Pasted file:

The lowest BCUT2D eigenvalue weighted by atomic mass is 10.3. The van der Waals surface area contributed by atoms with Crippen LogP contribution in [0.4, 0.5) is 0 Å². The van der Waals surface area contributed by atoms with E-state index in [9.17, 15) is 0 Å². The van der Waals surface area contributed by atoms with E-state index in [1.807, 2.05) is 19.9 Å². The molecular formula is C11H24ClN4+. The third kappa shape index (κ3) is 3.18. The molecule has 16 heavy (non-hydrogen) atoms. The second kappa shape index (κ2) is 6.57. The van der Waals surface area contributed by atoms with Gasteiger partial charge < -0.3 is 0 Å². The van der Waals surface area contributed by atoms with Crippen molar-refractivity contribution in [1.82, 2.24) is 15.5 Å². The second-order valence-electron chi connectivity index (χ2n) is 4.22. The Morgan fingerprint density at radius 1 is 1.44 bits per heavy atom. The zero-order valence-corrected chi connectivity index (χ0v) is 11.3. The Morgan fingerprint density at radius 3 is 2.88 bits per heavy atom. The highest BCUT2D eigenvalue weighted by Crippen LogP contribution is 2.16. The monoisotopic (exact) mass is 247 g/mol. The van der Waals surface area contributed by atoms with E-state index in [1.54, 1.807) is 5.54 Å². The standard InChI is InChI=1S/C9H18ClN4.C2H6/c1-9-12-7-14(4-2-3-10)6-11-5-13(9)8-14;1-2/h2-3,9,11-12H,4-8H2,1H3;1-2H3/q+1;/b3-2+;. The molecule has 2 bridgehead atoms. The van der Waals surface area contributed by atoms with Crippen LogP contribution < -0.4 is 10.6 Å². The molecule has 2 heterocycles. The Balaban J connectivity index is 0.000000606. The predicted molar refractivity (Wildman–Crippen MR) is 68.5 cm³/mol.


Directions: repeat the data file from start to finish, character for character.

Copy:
The lowest BCUT2D eigenvalue weighted by atomic mass is 10.3. The van der Waals surface area contributed by atoms with Crippen LogP contribution in [0.4, 0.5) is 0 Å². The van der Waals surface area contributed by atoms with E-state index in [9.17, 15) is 0 Å². The van der Waals surface area contributed by atoms with E-state index in [1.807, 2.05) is 19.9 Å². The molecular formula is C11H24ClN4+. The third kappa shape index (κ3) is 3.18. The molecule has 16 heavy (non-hydrogen) atoms. The second kappa shape index (κ2) is 6.57. The van der Waals surface area contributed by atoms with Gasteiger partial charge < -0.3 is 0 Å². The van der Waals surface area contributed by atoms with Crippen molar-refractivity contribution in [1.82, 2.24) is 15.5 Å². The second-order valence-electron chi connectivity index (χ2n) is 4.22. The Morgan fingerprint density at radius 1 is 1.44 bits per heavy atom. The zero-order valence-corrected chi connectivity index (χ0v) is 11.3. The Morgan fingerprint density at radius 3 is 2.88 bits per heavy atom. The highest BCUT2D eigenvalue weighted by Crippen LogP contribution is 2.16. The monoisotopic (exact) mass is 247 g/mol. The van der Waals surface area contributed by atoms with E-state index in [1.54, 1.807) is 5.54 Å². The standard InChI is InChI=1S/C9H18ClN4.C2H6/c1-9-12-7-14(4-2-3-10)6-11-5-13(9)8-14;1-2/h2-3,9,11-12H,4-8H2,1H3;1-2H3/q+1;/b3-2+;. The molecule has 2 bridgehead atoms. The van der Waals surface area contributed by atoms with Crippen LogP contribution < -0.4 is 10.6 Å². The molecule has 2 heterocycles. The Balaban J connectivity index is 0.000000606. The predicted molar refractivity (Wildman–Crippen MR) is 68.5 cm³/mol.